McKinley ET, Smith RA, Zhao P, Fu A, Saleh SA, Uddin MI, et al. 3′-Deoxy-3'-18F-fluorothymidine PET predicts response to (V600E)BRAF-targeted therapy in preclinical models of colorectal cancer. J Nucl Med. 2013;54:424–30.CrossRefGoogle Scholar
  22. 22.
    Nakajo M, Nakajo M, Kajiya Y, Jinguji M, Nishimata N, Shimaoka S, et al. Diagnostic performance of (1)(8)F-fluorothymidine PET/CT for primary colorectal cancer and its lymph node metastasis: comparison with (1)(8)F-fluorodeoxyglucose PET/CT. Eur J Nucl Med Mol Imaging. 2013;40:1223–32.CrossRefGoogle Scholar
  23. 23.
    Sohn HJ, Yang YJ, Ryu JS, Oh SJ, Im KC, Moon DH, et al. [18F]Fluorothymidine positron emission tomography before and 7 days after gefitinib treatment predicts response in patients with advanced adenocarcinoma of the lung. Clin Cancer Res. 2008;14:7423–9.CrossRefGoogle Scholar
  24. 24.
    Hong YS, Kim HO, Kim KP, Lee JL, Kim HJ, Lee SJ, et al. 3′-Deoxy-3'-18F-fluorothymidine PET for the early prediction of response to leucovorin, 5-fluorouracil, and oxaliplatin therapy in patients with metastatic colorectal cancer. J Nucl Med. 2013;54:1209–16.CrossRefGoogle Scholar
  25. 25.
    Eisenhauer EA, Therasse P, Bogaerts J, Schwartz LH, Sargent D, Ford R, et al. New response evaluation criteria in solid tumours: revised RECIST guideline (version 1.1). Eur J Cancer. 2009;45:228–47.CrossRefGoogle Scholar
  26. 26.
    Lee SJ, Oh SJ, Chi DY, Lee BS, Ryu JS, Moon DH. Comparison of synthesis yields of 3′-deoxy-3′-[18F] fluorothymidine by nucleophilic fluorination in various alcohol solvents. J Labelled Compd. 2008;51:80–2.CrossRefGoogle Scholar
  27. 27.
    Wahl RL, Jacene H, Kasamon Y, Lodge MA. From RECIST to PERCIST: evolving considerations for PET response criteria in solid tumors. J Nucl Med. 2009;50(Suppl 1):122s–50s.CrossRefGoogle Scholar
  28. 28.
    JH O, Lodge MA, Wahl RL. Practical PERCIST: a simplified guide to PET response criteria in solid tumors 1.0. Radiology. 2016;280:576–84.CrossRefGoogle Scholar
  29. 29.
    Benner A. Sample size tables for clinical studies. In: Machin D, Campbell MJ, Fayers PM, APY P, editors. Stat Med. 2nd ed. Oxford: Blackwell Science Ltd; 1999. p. 494–5.Google Scholar
  30. 30.
    Shields AF, Grierson JR, Dohmen BM, Machulla HJ, Stayanoff JC, Lawhorn-Crews JM, et al. Imaging proliferation in vivo with [F-18] FLT and positron emission tomography. Nat Med. 1998;4:1334–6.CrossRefGoogle Scholar
  31. 31.
    Contractor K, Challapalli A, Tomasi G, Rosso L, Wasan H, Stebbing J, et al. Imaging of cellular proliferation in liver metastasis by [18F] fluorothymidine positron emission tomography: effect of therapy. Phys Med Biol. 2012;57:3419–33.CrossRefGoogle Scholar
  32. 32.
    Desar IM, Gilles R, van Herpen CM, Timmer-Bonte AJ, Cantarini MV, van der Graaf WT, et al. (18)F-FLT-PET for response evaluation of MEK inhibitor Selumetinib (AZD6244, ARRY-142886) in patients with solid tumors. World J Nucl Med. 2012;11:65–9.CrossRefGoogle Scholar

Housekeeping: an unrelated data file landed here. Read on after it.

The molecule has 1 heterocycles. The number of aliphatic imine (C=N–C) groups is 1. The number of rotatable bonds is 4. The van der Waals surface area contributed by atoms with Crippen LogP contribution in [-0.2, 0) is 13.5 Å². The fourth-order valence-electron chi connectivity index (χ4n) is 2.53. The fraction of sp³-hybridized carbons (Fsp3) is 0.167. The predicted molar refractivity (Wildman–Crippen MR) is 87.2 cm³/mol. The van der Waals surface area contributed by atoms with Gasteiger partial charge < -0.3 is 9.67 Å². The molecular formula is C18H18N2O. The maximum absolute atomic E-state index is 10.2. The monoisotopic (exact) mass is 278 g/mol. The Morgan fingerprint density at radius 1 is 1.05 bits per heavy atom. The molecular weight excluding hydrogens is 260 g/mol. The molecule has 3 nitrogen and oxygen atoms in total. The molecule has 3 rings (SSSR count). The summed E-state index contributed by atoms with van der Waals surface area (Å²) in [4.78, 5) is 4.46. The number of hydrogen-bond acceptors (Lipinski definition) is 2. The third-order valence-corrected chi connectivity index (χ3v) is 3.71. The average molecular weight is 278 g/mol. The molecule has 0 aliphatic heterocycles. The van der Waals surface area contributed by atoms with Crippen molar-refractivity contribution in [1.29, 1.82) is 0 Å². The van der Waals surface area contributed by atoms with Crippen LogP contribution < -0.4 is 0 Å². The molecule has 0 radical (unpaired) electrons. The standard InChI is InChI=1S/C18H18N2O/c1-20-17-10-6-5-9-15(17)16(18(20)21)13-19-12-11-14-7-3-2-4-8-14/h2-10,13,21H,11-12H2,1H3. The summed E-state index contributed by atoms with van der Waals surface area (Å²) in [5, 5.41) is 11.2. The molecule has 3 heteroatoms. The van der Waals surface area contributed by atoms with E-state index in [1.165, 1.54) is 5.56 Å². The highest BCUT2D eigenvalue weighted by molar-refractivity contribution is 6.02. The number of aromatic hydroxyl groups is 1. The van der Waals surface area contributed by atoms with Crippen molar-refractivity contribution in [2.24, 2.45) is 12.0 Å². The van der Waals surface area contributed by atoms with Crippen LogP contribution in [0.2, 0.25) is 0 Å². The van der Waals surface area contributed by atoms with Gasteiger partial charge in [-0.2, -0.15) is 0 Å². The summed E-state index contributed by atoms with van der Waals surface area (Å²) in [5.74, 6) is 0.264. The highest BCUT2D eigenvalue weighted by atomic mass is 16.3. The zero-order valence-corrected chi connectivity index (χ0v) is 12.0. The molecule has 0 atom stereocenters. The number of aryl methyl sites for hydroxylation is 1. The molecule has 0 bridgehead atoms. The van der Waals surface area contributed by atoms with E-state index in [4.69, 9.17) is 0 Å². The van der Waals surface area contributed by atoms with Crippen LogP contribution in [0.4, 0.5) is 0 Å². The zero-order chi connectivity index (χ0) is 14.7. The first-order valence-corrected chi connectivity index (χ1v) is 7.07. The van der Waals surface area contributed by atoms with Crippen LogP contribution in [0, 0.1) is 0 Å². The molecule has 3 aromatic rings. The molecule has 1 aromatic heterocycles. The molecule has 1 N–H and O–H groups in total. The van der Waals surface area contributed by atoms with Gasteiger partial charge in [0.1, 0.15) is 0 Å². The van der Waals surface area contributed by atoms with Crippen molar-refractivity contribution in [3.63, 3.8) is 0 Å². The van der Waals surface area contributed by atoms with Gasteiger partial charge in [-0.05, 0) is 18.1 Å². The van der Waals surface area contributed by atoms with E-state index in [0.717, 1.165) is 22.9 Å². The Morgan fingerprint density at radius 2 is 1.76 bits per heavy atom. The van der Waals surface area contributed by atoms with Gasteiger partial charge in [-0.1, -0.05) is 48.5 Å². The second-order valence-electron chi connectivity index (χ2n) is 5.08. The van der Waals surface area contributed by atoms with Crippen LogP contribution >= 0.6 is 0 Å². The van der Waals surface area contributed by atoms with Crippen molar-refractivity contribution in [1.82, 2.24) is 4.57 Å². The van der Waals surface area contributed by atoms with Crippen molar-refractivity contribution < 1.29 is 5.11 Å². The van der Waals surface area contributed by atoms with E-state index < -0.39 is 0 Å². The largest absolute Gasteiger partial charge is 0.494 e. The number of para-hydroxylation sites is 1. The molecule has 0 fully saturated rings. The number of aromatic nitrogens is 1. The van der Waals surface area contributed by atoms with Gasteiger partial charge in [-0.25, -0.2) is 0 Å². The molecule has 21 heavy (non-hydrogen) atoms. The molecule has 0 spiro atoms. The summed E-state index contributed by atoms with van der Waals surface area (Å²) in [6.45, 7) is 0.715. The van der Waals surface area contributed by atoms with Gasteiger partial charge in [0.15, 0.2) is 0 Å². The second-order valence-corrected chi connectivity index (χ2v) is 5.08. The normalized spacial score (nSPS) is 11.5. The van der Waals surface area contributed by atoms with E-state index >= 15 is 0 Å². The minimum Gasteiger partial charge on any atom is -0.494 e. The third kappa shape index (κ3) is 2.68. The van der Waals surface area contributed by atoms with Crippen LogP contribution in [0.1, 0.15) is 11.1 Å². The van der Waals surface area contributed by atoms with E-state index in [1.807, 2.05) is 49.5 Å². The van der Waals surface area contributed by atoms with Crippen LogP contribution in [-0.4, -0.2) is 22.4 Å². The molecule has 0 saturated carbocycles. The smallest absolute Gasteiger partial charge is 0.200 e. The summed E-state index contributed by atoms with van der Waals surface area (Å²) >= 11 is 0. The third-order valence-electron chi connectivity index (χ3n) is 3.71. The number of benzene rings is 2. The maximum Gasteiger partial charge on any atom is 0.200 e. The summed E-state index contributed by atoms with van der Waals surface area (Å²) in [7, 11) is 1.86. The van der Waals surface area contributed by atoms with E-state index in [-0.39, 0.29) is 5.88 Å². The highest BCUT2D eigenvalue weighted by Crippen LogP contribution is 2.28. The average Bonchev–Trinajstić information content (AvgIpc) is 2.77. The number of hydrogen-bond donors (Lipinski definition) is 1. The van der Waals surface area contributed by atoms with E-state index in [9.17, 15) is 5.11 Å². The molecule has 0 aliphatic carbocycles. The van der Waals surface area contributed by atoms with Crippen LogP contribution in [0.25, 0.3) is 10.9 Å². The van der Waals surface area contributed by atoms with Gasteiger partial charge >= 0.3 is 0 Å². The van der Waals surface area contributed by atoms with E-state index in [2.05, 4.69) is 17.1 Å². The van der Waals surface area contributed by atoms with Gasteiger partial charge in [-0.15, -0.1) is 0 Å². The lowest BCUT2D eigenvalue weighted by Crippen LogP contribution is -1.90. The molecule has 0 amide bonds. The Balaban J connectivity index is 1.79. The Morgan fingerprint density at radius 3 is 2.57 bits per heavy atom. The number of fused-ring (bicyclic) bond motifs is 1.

33. 33.
    Mogensen MB, Loft A, Aznar M, Axelsen T, Vainer B, Osterlind K, et al. FLT-PET for early response evaluation of colorectal cancer patients with liver metastases: a prospective study. EJNMMI Res. 2017;7:56.CrossRefGoogle Scholar
  34. 34.
    de Geus-Oei LF, van Laarhoven HW, Visser EP, Hermsen R, van Hoorn BA, Kamm YJ, et al. Chemotherapy response evaluation with FDG-PET in patients with colorectal cancer. Ann Oncol. 2008;19:348–52.CrossRefGoogle Scholar
  35. 35.
    Juweid ME, Cheson BD. Positron-emission tomography and assessment of cancer therapy. N Engl J Med. 2006;354:496–507.CrossRefGoogle Scholar
  36. 36.
    Poliakova M, Aebersold DM, Zimmer Y, Medova M. The relevance of tyrosine kinase inhibitors for global metabolic pathways in cancer. Mol Cancer. 2018;17:27.CrossRefGoogle Scholar
  37. 37.
    Lastoria S, Piccirillo MC, Caraco C, Nasti G, Aloj L, Arrichiello C, et al. Early PET/CT scan is more effective than RECIST in predicting outcome of patients with liver metastases from colorectal cancer treated with preoperative chemotherapy plus bevacizumab. J Nucl Med. 2013;54:2062–9.CrossRefGoogle Scholar
  38. 38.
    Lim Y, Bang JI, Han SW, Paeng JC, Lee KH, Kim JH, et al. Total lesion glycolysis (TLG) as an imaging biomarker in metastatic colorectal cancer patients treated with Regorafenib. Eur J Nucl Med Mol Imaging. 2017;44:757–64.CrossRefGoogle Scholar
  39. 39.
    Eckel F, Herrmann K, Schmidt S, Hillerer C, Wieder HA, Krause BJ, et al. Imaging of proliferation in hepatocellular carcinoma with the in vivo marker 18F-fluorothymidine. J Nucl Med. 2009;50:1441–7.CrossRefGoogle Scholar

Copyright information

© Springer-Verlag GmbH Germany, part of Springer Nature 2019

Authors and Affiliations

  • Jeong Eun Kim
    • 1
  • Sun Young Chae
    • 2
  • Jwa Hoon Kim
    • 1
  • Hwa Jung Kim
    • 3
  • Tae Won Kim
    • 1
  • Kyu-pyo Kim
    • 1
  • Sun Young Kim
    • 1
  • Jae-Lyun Lee
    • 1
  • Seung Jun Oh
    • 2
  • Jae Seung Kim
    • 2
  • Jin-Sook Ryu
    • 2
  • Dae Hyuk Moon
    • 2
  • Yong Sang Hong
    • 1
    Email author
  1. 1.Department of Oncology, Asan Medical CenterUniversity of Ulsan College of MedicineSeoulRepublic of Korea
  2. 2.Department of Nuclear Medicine, Asan Medical CenterUniversity of Ulsan College of MedicineSeoulRepublic of Korea
  3. 3.Department of Preventive Medicine, Asan Medical CenterUniversity of Ulsan College of MedicineSeoulRepublic of Korea

Personalised recommendations